I recently read an article (a case study) about “Lean Six Sigma” in a publication. It’s not online, so I can’t link to it, nor do I really want to call them out by name.
I didn’t like the article, in part, because it used the old, tired (and wrong) idea that “Six Sigma is for quality” and that Lean is only about “faster and cheaper.”
Good gravy, how do people NOT realize that the Toyota Production System and Lean are about both flow AND quality? For direct evidence that Lean/TPS is about both, see Toyota’s website on “jidoka” and “just in time.”) The article I read is, unfortunately, an example of L.A.M.E. or “Lean As Mistakenly Explained.”
The article talks about a scenario where a city government wants to reduce traffic accidents at one particular intersection. Since an accident is a “defect,” they called on the Six Sigma belts to gather data do a bunch of statistical analysis (assuming, it seems, that a quality problem must be the domain of Six Sigma). It took time and a bunch of meetings to plan for this formal exercise. It’s a “hard problem” that’s “hard to solve,” the author said.
The Six Sigma team went to the intersection and collected timing and data on the lights and traffic.
After some time, their collected data and analysis showed a problem:
“Anna conducted a cycle-time analysis of the data hoping to uncover patterns that might explain the accidents. Although she didn’t find any patterns, she did notice that in several cases, the time deltas were negative. Knowing that cycle-times can’t be negative, she at first questioned her team to see if they had entered their data incorrectly. She had each of them switch to a different corner and collect times again. Again, negative durations appeared in the analyzed data. The measurement system was working correctly; something else had to explain the negative times.”
They were, apparently, spending more time looking at the measurement system analysis than the actual traffic.
Why did the data show a problem that they couldn’t figure out? The Black Belt finally out and used her eyes. “Go and see,” we say in the Lean/TPS world…
The negative numbers were occurring because, occasionally, one light would turn green about 2 seconds before the cross traffic light turned red. I.e., both directions of traffic were momentarily seeing a Green light and proceeding into the intersection and, thus, colliding with another vehicle.
Read that again. The accidents were happening because, for two seconds, BOTH directions had a GREEN light. Of course there were accidents.
This is the power of Lean problem solving, illustrated (eventually) by a Six Sigma Black Belt:
- Go to the actual place (get away from the statistic software and go the actual intersection, which they did originally, but not really)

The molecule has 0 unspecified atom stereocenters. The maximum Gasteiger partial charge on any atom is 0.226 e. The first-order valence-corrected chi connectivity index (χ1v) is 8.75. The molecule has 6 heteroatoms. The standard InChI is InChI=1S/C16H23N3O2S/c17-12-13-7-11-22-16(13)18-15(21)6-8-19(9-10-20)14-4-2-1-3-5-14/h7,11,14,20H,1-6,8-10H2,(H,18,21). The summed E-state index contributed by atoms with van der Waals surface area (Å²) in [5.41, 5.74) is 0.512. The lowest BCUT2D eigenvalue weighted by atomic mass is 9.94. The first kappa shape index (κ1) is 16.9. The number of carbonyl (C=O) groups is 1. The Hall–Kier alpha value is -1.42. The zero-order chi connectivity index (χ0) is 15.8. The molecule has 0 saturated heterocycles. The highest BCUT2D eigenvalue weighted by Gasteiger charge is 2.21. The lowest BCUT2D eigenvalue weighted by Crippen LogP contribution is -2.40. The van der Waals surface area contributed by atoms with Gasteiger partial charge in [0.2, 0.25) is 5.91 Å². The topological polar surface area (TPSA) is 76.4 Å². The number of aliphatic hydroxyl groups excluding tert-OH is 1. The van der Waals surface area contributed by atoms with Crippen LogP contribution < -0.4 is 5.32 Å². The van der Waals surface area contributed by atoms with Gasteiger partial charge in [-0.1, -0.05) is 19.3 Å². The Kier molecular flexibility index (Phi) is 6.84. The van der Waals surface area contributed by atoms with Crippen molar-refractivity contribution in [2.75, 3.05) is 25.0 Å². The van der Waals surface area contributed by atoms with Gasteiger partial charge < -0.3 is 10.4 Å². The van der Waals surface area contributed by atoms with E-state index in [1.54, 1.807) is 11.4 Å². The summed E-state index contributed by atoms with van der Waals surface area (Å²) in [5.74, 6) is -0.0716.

- Observe with your eyes (really observe carefully and deeply)
- Talk to the people involved (could they have interviewed some accident victims who might have both said “but I had the green light!”?)
Maybe this is using the benefit of hindsight… but did it really require lots of data collection and time and discussion to discover the source of the problem?
Did this really require Six Sigma? Was this really such a hard problem?
What was the cost of the two weeks spent with the statistical analysis and data collection? “Five serious accidents” occurred in the two weeks people were standing there collecting data instead of really seeing the problem with their own eyes. These are five serious accidents that could have been avoided had this been solved faster.
The author didn’t follow his own advice in this case study, it seems:
“…requirement of a good Six Sigma project, that we have a hard problem that others have tried to solve but failed, has been satisfied. If there were a reasonable known solution available, the city should implement it first before considering a Six Sigma project.”
In the case study, the city council says the problem had been around for a long time and they’ve talked about it… yet they jumped right to the more complex Six Sigma approach.
I guess there are many ways to solve a problem. I’m not opposed to the statistical methods that are part of Six Sigma. I’m in general agreement with Toyota when they say it’s great to give everybody training in the “seven basic QC tools,” but they don’t have formal Six Sigma people or “belts.”
Six Sigma is incredibly helpful for really complicated problems.
But, what I *am* opposed to is inaccurate definitions of Lean that tend to come from “Lean Sigma” folks (like “Lean is just about speed and efficiency”).
I’m also against overly-complicated and slow problem solving methods that relies too much on experts and math when your feet and your eyes would suffice.
It makes me think of the famous Taiichi Ohno quote:
“Data is, of course, important in manufacturing,” he often remarked, “but I place greatest emphasis on facts.”
About LeanBlog.org: Mark Graban is a consultant, author, and speaker in the “lean healthcare” methodology. Mark is author of the Shingo Award-winning books Lean Hospitals and Healthcare Kaizen, as well as The Executive Guide to Healthcare Kaizen. Mark is also the VP of Customer Success for the technology company KaiNexus. He lives in San Antonio, Texas.